The timing was all wrong — we do not get storms this late in October but apparently no one told mother nature. I have been doing this storm thing as a researcher, coastal resident and insurance guy for so long that I started putting up the tarps and pulling the gas out of the generators after October 4th. I just did not think we would get storm this late, and neither did many others.


Hurricane Michael was an anomaly—or maybe an indicator of things to come. When a storm continues to gain strength and drop millibars as it approaches land, we have something new on our hands. Most storms die off quickly upon interacting with the great friction that land is. Not Michael, it roared and churned delivering a 13-foot storm surge over Mexico Beach and severe wind damage all the way up to Georgia. Just one trip down Interstate 10 between Pensacola and Tallahassee will let you know that this hurricane had staying power.

To read the Cat 5 Hurricane Michael full report issued April 19, 2019 by the National Hurricane Center, NWS and NOAA.

Severity of Damage

Different was the damage profile and the capacity of the homes to take the wind. Damage like this has not been seen in a couple of decades in anything other than a tornado and Panama City was not the town to take it. Many of our structures here are built to different standards. The old Southern Building Code allowed spaced plywood, non-blocked gable end walls, fiberboard sheathing and a lack of solid load path connectors from the slab to the trusses. I understand Andrew was this bad, but I just missed that go around down in Miami-Dade.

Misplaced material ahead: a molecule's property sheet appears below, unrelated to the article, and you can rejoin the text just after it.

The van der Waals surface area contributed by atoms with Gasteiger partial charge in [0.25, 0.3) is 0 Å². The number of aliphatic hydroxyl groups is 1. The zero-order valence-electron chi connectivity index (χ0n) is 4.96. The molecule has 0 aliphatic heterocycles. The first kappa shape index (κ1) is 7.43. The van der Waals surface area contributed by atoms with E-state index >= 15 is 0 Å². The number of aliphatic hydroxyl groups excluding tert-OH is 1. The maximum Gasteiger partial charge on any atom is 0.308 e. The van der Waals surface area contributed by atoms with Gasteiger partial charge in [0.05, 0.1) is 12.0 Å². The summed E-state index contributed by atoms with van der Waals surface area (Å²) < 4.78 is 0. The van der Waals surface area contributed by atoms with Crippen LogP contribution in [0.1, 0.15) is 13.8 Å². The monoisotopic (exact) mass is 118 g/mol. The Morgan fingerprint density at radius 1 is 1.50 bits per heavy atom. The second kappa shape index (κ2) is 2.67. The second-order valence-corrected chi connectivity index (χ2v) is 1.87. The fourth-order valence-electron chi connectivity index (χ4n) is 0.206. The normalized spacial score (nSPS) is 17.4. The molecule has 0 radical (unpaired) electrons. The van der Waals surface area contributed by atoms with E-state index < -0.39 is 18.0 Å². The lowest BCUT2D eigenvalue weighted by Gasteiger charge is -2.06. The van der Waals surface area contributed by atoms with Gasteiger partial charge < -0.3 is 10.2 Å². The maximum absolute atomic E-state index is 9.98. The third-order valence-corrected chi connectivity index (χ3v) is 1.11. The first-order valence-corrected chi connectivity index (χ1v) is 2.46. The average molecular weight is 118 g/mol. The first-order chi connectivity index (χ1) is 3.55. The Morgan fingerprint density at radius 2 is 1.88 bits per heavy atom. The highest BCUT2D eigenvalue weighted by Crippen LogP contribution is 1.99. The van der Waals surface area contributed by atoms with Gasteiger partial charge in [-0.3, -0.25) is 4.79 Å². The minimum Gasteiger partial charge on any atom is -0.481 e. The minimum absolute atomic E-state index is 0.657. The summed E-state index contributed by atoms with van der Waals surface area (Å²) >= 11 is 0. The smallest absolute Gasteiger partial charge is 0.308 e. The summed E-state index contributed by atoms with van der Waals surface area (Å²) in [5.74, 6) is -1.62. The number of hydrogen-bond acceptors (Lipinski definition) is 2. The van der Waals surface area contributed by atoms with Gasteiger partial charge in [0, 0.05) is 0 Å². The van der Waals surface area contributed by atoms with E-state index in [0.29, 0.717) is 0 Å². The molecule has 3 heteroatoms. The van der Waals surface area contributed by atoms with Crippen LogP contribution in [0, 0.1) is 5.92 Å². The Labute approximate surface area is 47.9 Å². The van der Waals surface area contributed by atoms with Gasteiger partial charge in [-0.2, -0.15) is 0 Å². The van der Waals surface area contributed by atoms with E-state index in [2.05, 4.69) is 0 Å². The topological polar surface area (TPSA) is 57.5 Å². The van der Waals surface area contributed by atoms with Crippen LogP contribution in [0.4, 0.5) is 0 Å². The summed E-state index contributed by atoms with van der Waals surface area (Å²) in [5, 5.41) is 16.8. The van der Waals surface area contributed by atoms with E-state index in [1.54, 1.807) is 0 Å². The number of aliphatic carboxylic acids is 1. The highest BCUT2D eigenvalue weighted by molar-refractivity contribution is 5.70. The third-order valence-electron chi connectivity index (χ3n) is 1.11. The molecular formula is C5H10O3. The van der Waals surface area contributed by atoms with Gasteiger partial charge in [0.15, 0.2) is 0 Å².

I have pulled the numbers from the Florida Department of Insurance Regulation that keeps track of the number of claims by type and resolution. It is hard to fathom that in Hurricane Michael there were only 95,000 claims while Irma had 850,000 claims (see charts below). There are more open Irma claims than Michael per the books.

Hurricane Irma Insurance Claims

The differences between the two charts above is also what is different about this event compared with others.

This tale of two storms shows what a 130-mph event hitting the least populated portion of South Florida, the southwest corner of the state, and then mainlining up I-75 to Georgia does, compared to a 150-mph head-on hit does to a beach town and a whole lot of pine forest behind it.


Hurricane Michael, if we can get through these current tight spots, will end up being a catalyst for Panama City and much of the rest of the community. The number of homes that will be rebuilt to code, the amount of insurance company money and construction jobs, and improved infrastructure, will be the silver lining.
This can also be seen in Pensacola where Ivan damaged, and FEMA helped move, the wastewater treatment facility with the leadership at Baskerville Donovan. This can also be seen on the Mississippi Gulf Coast, along Hwy 90, from Ocean Springs to Pass Christian and Waveland where rebuilding has taken place out of the flood zone and and is now wind resistant.

Like Hemingway said in Farewell to Arms, “The world breaks everyone and afterward many are strong at the broken places.”